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EL PASO, Texas — A cadre of businesspeople from both sides of the border gathered in El Paso on Thursday to express support for the U.S.-Mexico-Canada Agreement (USMCA).

The new deal — which would replace a 1994 trilateral free-trade deal (NAFTA) that preceded e-commerce and the rise of China as an economic powerhouse — will create jobs and make North American goods more competitive worldwide, border leaders said.

“We need to pass USMCA — or NAFTA 2.0, as I call it — because it’s important for us on a global perspective to maintain this integrated economy that has been working well between Canada, the United States and Mexico,” said former Florida Gov. Jeb Bush, the featured speaker at Thursday’s U.S.-Mexico Border Summit 2019, which was sponsored by the Borderplex Alliance and other organizations.

Trade between the U.S. and Mexico increased from $150 billion in 1993 to about $750 now, something that wouldn’t have happened without NAFTA, Bush said.

“That trade number would be less than half, investment would have gone to Southeast Asia or China … El Paso would not be as prosperous and there would be a lot more pressure for people (from Mexico) to move into the United States,” he said.

But despite the excitement, the new treaty remains bogged down in Washington, D.C. The Democratic impetus to impeach President Trump and organized labor’s red flags over USMCA failing to protect Mexican workers and keeping wages artificially low have stalled a vote.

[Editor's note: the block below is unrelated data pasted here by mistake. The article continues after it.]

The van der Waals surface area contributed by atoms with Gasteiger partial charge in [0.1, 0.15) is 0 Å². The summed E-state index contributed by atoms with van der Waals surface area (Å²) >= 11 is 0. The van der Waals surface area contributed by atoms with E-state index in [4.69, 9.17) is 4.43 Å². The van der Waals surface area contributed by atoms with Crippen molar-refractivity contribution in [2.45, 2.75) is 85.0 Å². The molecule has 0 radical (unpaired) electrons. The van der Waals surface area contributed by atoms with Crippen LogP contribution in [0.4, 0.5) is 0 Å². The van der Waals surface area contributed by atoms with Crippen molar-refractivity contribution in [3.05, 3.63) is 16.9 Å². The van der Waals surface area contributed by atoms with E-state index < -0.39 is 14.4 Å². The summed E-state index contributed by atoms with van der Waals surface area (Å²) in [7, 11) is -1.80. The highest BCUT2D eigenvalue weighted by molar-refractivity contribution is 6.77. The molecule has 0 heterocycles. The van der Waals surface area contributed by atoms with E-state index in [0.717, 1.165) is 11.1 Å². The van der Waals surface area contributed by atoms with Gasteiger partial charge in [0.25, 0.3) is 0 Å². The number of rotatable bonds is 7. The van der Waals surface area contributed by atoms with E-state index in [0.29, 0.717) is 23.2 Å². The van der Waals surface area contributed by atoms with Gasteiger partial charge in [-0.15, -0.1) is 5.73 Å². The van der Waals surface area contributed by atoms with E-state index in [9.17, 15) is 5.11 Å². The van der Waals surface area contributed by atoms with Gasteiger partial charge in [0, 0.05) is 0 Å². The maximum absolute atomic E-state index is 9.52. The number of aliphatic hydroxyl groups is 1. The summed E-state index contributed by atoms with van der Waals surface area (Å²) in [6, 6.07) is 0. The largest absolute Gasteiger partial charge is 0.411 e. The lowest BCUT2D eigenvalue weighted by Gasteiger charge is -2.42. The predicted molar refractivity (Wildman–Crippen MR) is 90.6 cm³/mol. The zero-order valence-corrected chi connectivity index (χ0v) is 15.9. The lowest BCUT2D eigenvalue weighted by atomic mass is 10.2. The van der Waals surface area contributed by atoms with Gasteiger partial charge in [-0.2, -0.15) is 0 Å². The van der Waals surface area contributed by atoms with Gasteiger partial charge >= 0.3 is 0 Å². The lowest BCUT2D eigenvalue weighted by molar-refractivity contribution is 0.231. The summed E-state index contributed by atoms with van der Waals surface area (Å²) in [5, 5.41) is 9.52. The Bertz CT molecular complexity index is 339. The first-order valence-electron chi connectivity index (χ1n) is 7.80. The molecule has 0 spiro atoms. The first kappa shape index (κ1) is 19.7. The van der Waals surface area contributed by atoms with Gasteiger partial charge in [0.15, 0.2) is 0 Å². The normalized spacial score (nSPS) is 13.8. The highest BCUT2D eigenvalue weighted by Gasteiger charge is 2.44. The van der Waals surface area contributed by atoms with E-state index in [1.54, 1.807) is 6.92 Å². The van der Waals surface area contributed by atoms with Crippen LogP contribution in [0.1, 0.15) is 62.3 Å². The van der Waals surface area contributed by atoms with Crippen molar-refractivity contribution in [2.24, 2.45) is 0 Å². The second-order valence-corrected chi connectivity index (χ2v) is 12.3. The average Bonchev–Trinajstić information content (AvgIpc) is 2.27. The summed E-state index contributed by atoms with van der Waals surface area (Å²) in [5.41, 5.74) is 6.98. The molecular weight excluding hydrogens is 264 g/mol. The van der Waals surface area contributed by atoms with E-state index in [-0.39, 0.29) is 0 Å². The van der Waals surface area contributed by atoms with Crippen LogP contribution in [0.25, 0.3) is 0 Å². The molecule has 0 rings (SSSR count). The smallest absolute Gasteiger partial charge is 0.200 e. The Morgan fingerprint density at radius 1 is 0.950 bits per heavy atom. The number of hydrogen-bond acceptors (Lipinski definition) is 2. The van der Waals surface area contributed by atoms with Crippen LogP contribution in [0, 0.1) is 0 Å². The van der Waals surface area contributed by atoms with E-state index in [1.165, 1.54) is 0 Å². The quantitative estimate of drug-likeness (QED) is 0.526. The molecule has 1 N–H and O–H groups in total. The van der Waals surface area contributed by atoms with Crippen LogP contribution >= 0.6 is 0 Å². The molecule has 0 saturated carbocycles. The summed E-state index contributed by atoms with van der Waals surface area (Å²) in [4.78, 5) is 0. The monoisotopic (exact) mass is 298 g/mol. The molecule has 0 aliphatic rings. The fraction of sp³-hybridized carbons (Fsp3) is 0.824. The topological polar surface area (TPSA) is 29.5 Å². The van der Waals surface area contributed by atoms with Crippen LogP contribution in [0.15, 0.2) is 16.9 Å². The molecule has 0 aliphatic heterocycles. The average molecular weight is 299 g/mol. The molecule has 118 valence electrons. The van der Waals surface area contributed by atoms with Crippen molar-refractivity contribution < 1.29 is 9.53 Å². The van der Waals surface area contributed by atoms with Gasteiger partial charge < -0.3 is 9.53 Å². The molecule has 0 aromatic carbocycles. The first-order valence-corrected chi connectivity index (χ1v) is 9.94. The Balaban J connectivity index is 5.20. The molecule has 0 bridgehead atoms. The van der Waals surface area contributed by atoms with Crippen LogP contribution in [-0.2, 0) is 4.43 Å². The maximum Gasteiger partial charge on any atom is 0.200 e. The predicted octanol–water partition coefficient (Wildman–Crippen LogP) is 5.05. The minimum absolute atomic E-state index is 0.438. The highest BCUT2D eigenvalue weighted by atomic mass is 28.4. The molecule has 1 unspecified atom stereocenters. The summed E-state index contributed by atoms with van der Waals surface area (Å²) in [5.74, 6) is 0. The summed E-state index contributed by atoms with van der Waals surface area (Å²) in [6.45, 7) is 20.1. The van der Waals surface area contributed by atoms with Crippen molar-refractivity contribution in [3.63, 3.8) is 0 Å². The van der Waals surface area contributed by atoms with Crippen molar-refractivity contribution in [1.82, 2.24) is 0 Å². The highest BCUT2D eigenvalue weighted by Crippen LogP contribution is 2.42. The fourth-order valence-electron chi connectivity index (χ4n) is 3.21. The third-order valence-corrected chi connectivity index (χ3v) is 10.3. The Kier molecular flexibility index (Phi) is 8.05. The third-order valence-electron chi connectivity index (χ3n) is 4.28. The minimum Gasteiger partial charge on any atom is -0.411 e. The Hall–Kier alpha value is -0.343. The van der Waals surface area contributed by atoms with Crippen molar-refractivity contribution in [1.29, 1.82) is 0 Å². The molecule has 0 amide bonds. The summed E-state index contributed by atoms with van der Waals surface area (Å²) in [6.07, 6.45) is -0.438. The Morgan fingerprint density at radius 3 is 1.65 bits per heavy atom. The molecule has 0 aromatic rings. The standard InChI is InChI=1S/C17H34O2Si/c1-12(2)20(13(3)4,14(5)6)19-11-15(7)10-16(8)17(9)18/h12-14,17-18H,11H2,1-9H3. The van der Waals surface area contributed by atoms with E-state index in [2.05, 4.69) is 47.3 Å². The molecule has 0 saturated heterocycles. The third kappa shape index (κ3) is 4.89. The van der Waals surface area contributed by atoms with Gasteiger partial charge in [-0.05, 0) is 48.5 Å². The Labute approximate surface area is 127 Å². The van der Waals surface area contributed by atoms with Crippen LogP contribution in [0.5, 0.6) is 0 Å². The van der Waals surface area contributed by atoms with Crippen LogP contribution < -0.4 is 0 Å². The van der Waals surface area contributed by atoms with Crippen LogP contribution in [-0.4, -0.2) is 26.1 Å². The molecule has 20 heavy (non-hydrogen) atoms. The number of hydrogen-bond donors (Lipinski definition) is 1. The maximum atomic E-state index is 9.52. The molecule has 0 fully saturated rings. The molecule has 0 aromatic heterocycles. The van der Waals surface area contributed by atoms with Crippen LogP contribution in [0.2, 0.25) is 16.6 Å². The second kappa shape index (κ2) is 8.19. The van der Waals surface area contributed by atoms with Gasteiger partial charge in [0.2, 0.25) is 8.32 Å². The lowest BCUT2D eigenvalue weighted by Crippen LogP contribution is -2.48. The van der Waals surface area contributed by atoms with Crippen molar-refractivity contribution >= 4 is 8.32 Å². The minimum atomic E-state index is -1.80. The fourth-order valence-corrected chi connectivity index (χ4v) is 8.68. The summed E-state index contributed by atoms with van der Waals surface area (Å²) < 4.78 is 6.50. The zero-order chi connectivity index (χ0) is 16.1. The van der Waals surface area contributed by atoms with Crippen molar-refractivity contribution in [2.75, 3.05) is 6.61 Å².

U.S. Rep. Will Hurd, R-Texas, said Republicans and business leaders wanted to vote on the treaty before Thanksgiving. Now, they’re hoping Congress can take up the issue before year’s end.

Mexican business leader Emilio Cadena (left) and U.S. Rep. Will Hurd (right) participate in Thursday’s U.S.-Mexico Border Summit in El Paso. (photo by Julian Resendiz/Border Report)

“In 2016, there was debate over whether we should have free trade with Mexico and Canada. We’re not at that point anymore. We know the deal is good. The political hitch is labor … that’s the last area of conversation to move this to the House floor for a vote,” Hurd said.

The lawmaker, who represents a huge chunk of Texas that runs from Far East El Paso to San Antonio, said the treaty is assured of 180 to 190 House votes, but that Democratic votes are needed to reach passage at 218 votes. “It’s up to (House) Speaker (Nancy) Pelosi to deliver that,” he said.

Mexico ‘desperate to get this thing done’

Mexican business leaders present at the summit challenged the notion that the treaty does not protect Mexican workers. Emilio Cadena, CEO of the U.S.-Mexico Foundation, said not only does the treaty provide those protections, but that president Andres Manuel Lopez Obrador got elected with the overwhelming support of blue-collar workers.

“Mexico is desperate to get this thing done,” Cadena said. “We have transitioned from being an oil country to one where the most important economic activity is manufacturing, so it’s extremely important that we have the certainty” that USMCA will be approved.

Hurd said he’s hopeful the agreement will eventually be approved and that American companies will produce more goods for U.S. consumers made in Mexican plants.

“Next election we shouldn’t be talking about trade as something we should agree or not, we should be talking about how to increase North American competitiveness in other parts of the world and how our supply chains can compete with the Chinese,” he said. “We should use the strength of our two neighbors and trying to bring in more countries into the treaty next time.”

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